A hacking group behind a Nintendo Wii modification chip that allows the family machine to play copied software claims to have finally cracked the Wii U too.
WiiKey has started to offer the WiikeU on its website, an optical drive emulator that allows you to play Wii U and Wii games stored on any USB device rather than needing the original disc. That essentially means you can copy any disc to a USB stick or portable HDD, not necessarily one that you own yourself.
"Yes, its real - we have now completely reversed the WiiU drive authentication disk encryption, file system, and everything else needed for this next generation K3y," the group says.
Nintendo disagrees. "Nintendo is aware that a hacking group claims to have compromised Wii U security," it told gaming site Eurogamer. "However, we have no reports of illegal Wii U games nor unauthorised applications playable on the system while in Wii U mode.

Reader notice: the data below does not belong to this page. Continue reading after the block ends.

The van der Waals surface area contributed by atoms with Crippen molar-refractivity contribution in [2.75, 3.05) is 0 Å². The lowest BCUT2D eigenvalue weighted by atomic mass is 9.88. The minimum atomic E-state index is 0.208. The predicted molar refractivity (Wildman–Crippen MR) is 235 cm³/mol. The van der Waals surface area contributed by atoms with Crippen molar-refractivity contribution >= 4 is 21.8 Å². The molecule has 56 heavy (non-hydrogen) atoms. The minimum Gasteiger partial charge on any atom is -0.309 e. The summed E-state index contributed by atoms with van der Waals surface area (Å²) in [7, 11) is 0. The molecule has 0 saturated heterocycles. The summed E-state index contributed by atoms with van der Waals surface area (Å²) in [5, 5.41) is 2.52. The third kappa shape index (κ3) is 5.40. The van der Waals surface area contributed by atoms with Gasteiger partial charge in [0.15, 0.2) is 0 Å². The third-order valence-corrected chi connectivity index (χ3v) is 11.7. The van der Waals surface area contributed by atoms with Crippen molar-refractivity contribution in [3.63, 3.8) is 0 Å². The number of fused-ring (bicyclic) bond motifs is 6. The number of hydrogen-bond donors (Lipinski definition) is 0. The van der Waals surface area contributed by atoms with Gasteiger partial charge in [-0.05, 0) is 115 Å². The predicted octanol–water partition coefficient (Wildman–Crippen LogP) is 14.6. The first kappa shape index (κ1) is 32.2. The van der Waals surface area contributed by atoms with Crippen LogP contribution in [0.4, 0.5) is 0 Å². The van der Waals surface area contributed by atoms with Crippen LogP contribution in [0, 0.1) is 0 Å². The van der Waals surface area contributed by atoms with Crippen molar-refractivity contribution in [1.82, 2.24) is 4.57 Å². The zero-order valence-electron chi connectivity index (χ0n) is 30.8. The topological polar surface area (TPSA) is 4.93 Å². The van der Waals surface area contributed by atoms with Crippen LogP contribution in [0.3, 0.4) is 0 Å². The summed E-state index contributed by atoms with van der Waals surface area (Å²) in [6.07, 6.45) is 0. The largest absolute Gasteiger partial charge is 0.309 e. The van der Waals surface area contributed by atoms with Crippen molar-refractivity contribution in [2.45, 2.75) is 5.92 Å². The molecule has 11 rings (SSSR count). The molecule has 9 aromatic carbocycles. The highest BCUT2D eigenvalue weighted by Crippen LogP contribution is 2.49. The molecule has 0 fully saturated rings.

"Nintendo continuously monitors all threats to its products' security and will use technology and will take the necessary legal steps to prevent the facilitation of piracy."
If the WiikeU is genuine and does work, it would be a further blow to a company that has already had to readjust its targets for the games console that launched at the tail end of last year. WiiKey also claims that its new product works globally, across all regions, which is an additional cause for concern.